Sweet Spanish Sausage with Raisins: One of Our Favorites

Welcome Back! 

Not only do I want to welcome you all back for this week’s farm update, but I would also like to welcome spring back.   

Here in our area of this big world, winter has finally loosened its grip on us.  We have had beautifully warm days.  Most of the snow is melted except where we piled it with the tractor and along the north side of the bush.  All the ponds are full and overflowing.  Makes us want to build more ponds to catch the overflow. 

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We are able to work around most, but not all areas of the farm without rubber boots.  Garden prep has started, but still finding the odd lump of frost.  This is the latest spring I have seen here for quite some time.  We like to have most of the direct seeding finished by the twentieth of May with transplants in by June 1st. 

The native trees are just starting to bud.  The leaves should be bursting forth very soon.  The black currant bushes already have tiny leaves. 

Even though spring is slow this year, I always remember what an old-timer told us.  He said to always remember that God has promised us the seasons.  He has never failed to deliver on this promise.  It may not be our timing, but it always works out.  We just have to be ready to move when it is time. 

What is it like in your area?  Have you had spring for awhile or are you just celebrating it now?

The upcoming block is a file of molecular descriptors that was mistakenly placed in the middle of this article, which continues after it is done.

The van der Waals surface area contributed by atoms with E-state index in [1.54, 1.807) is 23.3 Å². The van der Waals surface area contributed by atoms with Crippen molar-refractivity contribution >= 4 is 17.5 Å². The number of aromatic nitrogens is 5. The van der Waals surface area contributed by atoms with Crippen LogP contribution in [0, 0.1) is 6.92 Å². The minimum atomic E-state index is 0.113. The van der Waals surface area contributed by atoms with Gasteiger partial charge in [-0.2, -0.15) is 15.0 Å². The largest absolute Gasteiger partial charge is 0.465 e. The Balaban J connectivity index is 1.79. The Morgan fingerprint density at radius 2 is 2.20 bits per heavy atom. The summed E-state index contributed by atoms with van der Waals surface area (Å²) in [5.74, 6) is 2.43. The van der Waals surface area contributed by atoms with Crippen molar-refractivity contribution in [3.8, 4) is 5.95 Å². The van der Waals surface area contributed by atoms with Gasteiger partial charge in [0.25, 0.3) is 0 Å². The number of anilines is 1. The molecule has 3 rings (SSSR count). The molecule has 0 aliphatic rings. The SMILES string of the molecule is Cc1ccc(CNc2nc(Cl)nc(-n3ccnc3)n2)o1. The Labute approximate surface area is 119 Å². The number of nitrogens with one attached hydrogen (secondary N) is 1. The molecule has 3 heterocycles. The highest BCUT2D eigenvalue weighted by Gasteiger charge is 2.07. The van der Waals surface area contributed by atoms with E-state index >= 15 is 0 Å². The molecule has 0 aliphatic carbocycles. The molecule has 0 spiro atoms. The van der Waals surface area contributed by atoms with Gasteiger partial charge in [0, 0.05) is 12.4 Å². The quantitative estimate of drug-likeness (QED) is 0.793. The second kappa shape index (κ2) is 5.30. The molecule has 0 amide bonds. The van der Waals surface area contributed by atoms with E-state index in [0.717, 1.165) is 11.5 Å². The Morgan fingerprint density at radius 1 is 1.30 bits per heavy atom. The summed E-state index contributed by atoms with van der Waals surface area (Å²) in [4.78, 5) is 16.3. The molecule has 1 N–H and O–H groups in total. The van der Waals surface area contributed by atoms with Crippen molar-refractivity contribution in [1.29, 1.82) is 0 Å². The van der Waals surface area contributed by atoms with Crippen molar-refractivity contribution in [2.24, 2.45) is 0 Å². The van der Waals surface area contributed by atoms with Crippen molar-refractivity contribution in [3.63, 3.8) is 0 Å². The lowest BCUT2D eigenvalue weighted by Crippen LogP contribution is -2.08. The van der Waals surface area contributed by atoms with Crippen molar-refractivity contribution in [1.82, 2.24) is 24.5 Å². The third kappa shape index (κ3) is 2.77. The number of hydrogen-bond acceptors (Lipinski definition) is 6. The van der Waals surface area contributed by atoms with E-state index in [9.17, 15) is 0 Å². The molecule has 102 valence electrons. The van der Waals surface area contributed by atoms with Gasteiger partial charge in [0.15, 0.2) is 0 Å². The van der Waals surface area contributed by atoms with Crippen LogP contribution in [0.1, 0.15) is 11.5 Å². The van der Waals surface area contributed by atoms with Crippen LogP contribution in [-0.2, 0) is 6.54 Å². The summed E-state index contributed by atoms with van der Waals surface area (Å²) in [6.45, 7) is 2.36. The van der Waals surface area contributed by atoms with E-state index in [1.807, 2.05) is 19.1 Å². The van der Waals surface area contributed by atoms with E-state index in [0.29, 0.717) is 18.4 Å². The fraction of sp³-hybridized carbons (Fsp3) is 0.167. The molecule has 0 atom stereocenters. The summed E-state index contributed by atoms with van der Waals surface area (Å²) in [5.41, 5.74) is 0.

Today we will be finishing up this series on what cuts you can choose for your freezer from your pastured pork, along with some helpful recipes for cooking it. 

Shoulder 

Our last primal is the shoulder and neck area.   

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Cuts from this primal are well marbled with fat and contain a lot of connective tissue.  This makes them perfect for slow-cooking methods like braising, or stewing.  From this area we can make pork butt roasts, pork shoulder roasts, and blade roasts.   

This is also the area where most of your ground pork will come from.  From the shoulder primal you can choose to decrease the amount of roasts, instead having this meat turned into convenient ground pork or flavorful sausages.  If you enjoy cured pork like we do, these roasts can also be cured.  We like to slice this meat thinly and us it like back bacon.

I find that when I am in a hurry ground meat is my go-to for quick meals.  I turn it into tasty fried rice, chili, or spaghetti sauce.  At our house sausage is not just a breakfast food.  We love to barbeque sausages as a quick supper meals also. 

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Today’s featured recipe is one of our favorite sausage seasoning recipes.  This is a slightly spicy, slightly sweet sausage.  If you prefer, you can leave out the raisins.  If you don’t have a sausage stuffer to put the meat mixture into a casing, don’t worry.  We do have a sausage stuffer, but unless we are making large batches of sausage we do not use it.  Most of the time, I just make a seasoned meat mixture.  Then I either form it into patties that can then be fried or barbequed or just fry it like you would any ground meat.  I like to mix up five pounds at a time, form it all into patties, place on a large baking sheet then put them into the freezer.  When they are completely frozen I remove them from the tray and put in freezer bags and return to the freezer.  I really like these patties for those times when I have failed to plan ahead, which is quite frequently, especially in the summer.

Sweet Spanish Sausage with Raisins


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